October 1, 1903, "Think of me, for I am still yours"; November 26, 1903, " I think the sound of your voice would have done me lots of good"; November 30, 1903, "Think of your girl when you have time"; ' 'It would be a heaven of comfort to go to --- and talk about you for she would not laugh or make fun of the love I have for you"; ''Does absence make the heart grow fonder?" "Yes"; "Will I ever have you, if only for a week, no only for a day, all to myself? Write your girl so she will have something to live for; Nothing but your picture to help me; I cannot make your eyes smile or your lips speak." Also quotes, 

"All haye I given you, heart and thought and soul 

And ask one recompense, — to be no bar 

Across your path of life," 

Showing an element of "masochism" which was evident in her conduct at times. In one letter she writes: "Today I have hated myself for the first time for loving you and have tried to break the spell. I have promised to go out with a young man. The struggle when he asked me was hard, and your face would come before my eyes, but I crushed it out for a second, and with my teeth shut tight I said, "Yes." Seems to me, with this I have lost all the silly childishness and grown into a worldly woman. My love for you will always be the same, but more silent, more sensible. God, what a strange, strange feeling is over me, and I am unable to shake it off." 

I was informed by one who had known the patient all her life-that there has never been any affaire du coeur with any man, but there was a previous very ardent and similar attachment to a girl she knew in Germany. 

The nurse who was the object of attachment stated that her influence over the patient was such that she could speak to her in her sleep and elicit a reply. Patient had refused to give the names of her alleged lawyer and of another person whom she stated she saw in her father's company. Her friend remarked, "I will make you tell me when you are asleep." She later questioned the patient in sleep and the names and address were given promptly in answer.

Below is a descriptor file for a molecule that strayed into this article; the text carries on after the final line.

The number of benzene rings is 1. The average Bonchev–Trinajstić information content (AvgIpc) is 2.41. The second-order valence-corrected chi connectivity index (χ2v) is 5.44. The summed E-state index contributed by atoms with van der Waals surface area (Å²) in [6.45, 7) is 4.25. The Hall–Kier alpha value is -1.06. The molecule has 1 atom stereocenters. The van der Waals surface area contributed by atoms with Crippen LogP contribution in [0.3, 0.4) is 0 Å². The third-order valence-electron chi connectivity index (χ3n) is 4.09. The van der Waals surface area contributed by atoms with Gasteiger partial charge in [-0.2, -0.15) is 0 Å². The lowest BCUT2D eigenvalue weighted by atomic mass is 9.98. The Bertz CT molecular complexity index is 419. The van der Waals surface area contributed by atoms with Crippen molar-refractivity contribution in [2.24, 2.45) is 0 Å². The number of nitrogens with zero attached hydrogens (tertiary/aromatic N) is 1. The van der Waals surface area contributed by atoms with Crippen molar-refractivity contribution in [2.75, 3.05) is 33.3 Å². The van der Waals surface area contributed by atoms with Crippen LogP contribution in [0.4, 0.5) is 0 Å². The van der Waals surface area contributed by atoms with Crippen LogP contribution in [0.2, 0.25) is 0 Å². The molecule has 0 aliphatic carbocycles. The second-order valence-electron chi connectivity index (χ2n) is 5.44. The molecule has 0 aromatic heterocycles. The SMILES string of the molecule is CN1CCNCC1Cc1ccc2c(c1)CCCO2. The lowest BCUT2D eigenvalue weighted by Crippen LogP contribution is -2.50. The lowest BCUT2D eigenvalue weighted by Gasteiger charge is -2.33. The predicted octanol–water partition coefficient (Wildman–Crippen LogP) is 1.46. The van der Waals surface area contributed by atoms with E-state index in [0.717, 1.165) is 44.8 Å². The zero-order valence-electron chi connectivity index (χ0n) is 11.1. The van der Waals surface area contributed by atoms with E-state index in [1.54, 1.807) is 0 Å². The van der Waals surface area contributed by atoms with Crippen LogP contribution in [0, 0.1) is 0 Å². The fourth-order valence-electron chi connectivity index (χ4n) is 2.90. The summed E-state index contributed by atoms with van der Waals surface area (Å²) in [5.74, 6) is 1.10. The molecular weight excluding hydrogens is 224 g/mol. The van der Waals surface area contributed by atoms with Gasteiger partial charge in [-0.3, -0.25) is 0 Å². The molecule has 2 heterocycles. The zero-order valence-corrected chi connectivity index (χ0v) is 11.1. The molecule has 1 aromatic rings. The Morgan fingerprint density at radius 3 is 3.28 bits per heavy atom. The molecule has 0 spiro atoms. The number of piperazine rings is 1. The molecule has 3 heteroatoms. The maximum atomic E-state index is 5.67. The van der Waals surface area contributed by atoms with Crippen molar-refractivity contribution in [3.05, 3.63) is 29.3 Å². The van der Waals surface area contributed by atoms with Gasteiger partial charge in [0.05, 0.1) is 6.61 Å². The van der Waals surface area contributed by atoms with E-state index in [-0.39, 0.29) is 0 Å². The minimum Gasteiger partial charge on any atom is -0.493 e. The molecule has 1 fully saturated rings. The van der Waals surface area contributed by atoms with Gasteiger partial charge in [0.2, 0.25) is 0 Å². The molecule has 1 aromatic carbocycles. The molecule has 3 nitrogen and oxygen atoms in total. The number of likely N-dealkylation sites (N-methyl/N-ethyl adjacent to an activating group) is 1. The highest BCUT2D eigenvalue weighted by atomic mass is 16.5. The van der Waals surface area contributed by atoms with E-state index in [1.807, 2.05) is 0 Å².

The latter part of February, 1904, patient left school, saying she was going to Washington with her lawyer on business connected with her inheritance and must see the German ambassador. She was told she would forfeit her place in the training school by leaving but insisted upon going. I note here that she seemed to have no recollection later of this loss of position in the school and asserted she had never given up her training course. She went to the house of a sister of her friend, attended the theater that evening, an event of which she also seemed to have no recollection afterward in normal state, nor could she afterward r.ecall the name of the lady at whose house she was staying, nor of a little girl at the house of whom she had been at that time very fond. The following day she returned to this house from an absence down town, saying she had been sick on the street car. She looked very ill, was pale and nauseated and obliged to lie down. She stated she had taken a glass of water while absent and believed there was poison in it. She alternated all day between a dull and stuporous state and one of restless excitement. She vomited several times, complained of her head, evidently suffering much, and at times spoke of going to Washington, stating her lawyer was coming for her and she would take a train. The time passed and no one came, and she then insisted she would go alone but became more and more confused and irrational and finally passed into the secondary state of consciousness existing when she came under my care the following day and in which she remained for sixteen days. In this state she no longer answered to her own name but stated she was Miss X (a lady of her acquaintance who owned a farm some distance out of the city). She also stated she was on her way to her farm. At times she would say, " I will be ready in five minutes"; at other times she apparently thought she was on the road and driving a horse as she kept clucking as if to a horse. This she did at intervals for several days, and when asked what she was doing, would say, " I am on the way to my farm." She was largely indifferent to and unconscious of the outer world and at times mildly maniacal. She seized her clothing with her teeth and tore it somewhat, apparently writhing in pain. She also took a sleeve button and tried to swallow it. In this condition she came under my care on February 27, 1904.